Business Associate Enters Into Mid Six-Figure HIPAA Settlement

Business Associate Enters Into Mid Six-Figure HIPAA Settlement


On June 30, 2016, the U.S. Department of Health and Human Services, Office for Civil Rights (“OCR”) announced that a business associate providing management services to nursing homes in the Philadelphia, Pa. region agreed to pay $650,000 and enter into a corrective action plan (“CAP”) relating to alleged violations of the Health Insurance Portability and Accountability Act of 1996 (“HIPAA”).

The OCR began investigating the Catholic Health Care Services of the Archdiocese of Philadelphia (“CHCS”) after the OCR received notices from six nursing homes due to a breach of unsecured electronic protected health information (“PHI”) by CHCS.  The breach resulted from the theft of a CHCS employee’s company-issued iPhone.  The iPhone was not encrypted or password-protected.  The breach affected 412 nursing home residents.  According to the OCR press release announcing the HIPAA settlement, the “information on the iPhone was extensive, and included social security numbers, information regarding diagnosis and treatment, medical procedures, names of family members and legal guardians, and medication information.”

The OCR’s investigation revealed that at the time of the breach CHCS had no (i) policies or procedures addressing the removal of mobile devices containing PHI from CHCS’ offices; (ii) policies or procedures addressing security incidents; or (iii) risk analysis or risk management plan.

The OCR stated in its press release that, “In determining the resolution amount, OCR considered that CHCS provides unique and much-needed services in the Philadelphia region to the elderly, developmentally disabled individuals, young adults aging out of foster care, and individuals living with HIV/AIDS.”  The OCR did not elaborate on this comment.  One possible inference is that the OCR might require a higher resolution amount from another entity for a similar HIPAA issue.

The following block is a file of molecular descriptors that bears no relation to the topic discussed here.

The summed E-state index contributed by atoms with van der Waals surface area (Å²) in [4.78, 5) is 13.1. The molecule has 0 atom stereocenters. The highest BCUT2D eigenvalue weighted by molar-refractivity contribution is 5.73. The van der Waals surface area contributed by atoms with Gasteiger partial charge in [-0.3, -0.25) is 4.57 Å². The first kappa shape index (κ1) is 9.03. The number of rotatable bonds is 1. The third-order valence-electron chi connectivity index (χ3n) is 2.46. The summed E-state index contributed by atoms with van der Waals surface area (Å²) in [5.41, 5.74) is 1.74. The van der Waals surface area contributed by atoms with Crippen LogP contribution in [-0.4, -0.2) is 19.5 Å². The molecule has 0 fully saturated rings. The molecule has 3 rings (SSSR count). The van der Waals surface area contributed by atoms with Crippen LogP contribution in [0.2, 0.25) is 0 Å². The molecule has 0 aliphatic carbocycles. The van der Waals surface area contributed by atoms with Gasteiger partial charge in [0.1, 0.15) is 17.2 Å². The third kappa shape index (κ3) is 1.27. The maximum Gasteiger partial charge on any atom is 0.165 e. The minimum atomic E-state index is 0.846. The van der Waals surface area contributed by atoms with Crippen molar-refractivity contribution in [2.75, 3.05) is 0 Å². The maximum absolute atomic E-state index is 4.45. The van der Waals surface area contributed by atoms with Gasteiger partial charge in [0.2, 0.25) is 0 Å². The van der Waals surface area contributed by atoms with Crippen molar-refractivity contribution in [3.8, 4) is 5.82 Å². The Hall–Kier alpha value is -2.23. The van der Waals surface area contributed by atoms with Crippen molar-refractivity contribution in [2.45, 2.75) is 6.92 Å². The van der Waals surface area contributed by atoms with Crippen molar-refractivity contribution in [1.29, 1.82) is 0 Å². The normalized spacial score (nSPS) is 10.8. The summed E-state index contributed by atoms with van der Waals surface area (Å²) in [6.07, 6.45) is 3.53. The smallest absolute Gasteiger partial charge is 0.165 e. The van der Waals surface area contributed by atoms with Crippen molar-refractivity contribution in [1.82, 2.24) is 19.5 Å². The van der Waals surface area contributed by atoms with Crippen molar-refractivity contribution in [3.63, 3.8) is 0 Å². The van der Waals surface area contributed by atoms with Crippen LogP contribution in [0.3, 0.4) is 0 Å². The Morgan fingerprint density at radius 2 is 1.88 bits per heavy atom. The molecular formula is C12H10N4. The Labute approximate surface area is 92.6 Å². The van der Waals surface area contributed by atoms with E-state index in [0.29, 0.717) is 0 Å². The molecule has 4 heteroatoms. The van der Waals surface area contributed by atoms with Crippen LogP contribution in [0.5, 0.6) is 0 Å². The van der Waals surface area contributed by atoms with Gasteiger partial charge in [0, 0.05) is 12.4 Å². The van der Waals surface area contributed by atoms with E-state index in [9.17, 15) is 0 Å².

Under the terms of the CAP entered into with the OCR, CHCS is required to do the following:

  • Conduct an accurate and thorough risk assessment within 120 days and annually thereafter and document the security measures implemented by CHCS to “sufficiently reduce the identified risks and vulnerabilities [to the electronic PHI held by CHCS] to a reasonable and appropriate level.”
  • Develop, maintain and revise its policies and procedures to comply with the HIPAA Security Rule.  The policies and procedures must be submitted to OCR for approval.
  • Once approved by the OCR, distribute the new and revised policies to all workforce members and require workforce members to sign a compliance certification.
  • Provide security training for each of its workforce members who has access to electronic PHI.
  • Submit a series of three reports to the OCR detailing CHCS’s compliance with the CAP.  The first report is due within 60 days of OCR’s approval of CHCS’s Security Rule policies and procedures.  Thereafter, CHCS must submit a report each year of the CAP.

The resolution agreement and CAP are available here.  

Important Takeaways

The OCR continues to emphasize the importance of HIPAA compliance generally, and Security Rule compliance specifically.  Covered entities and business associates must conduct enterprise-wide risk assessments and implement security management programs to ensure HIPAA compliance.

Recent OCR settlement agreements demonstrate that failure to comply with HIPAA can have costly financial consequences, generate negative publicity, and result in OCR monitoring.  Saul Ewing regularly writes about the OCR HIPAA settlements, the most recent of which may be found here.

Saul Ewing attorneys have significant experience counseling clients on HIPAA Privacy Rule, Security Rule and Breach Notification Rule compliance.  The Firm’s attorneys can assist covered entities and business associates with all aspects of HIPAA compliance, including conducting risk assessments and implementing security management programs.  For more information on these matters, please contact the authors or the attorney at the firm with whom you are regularly in contact.

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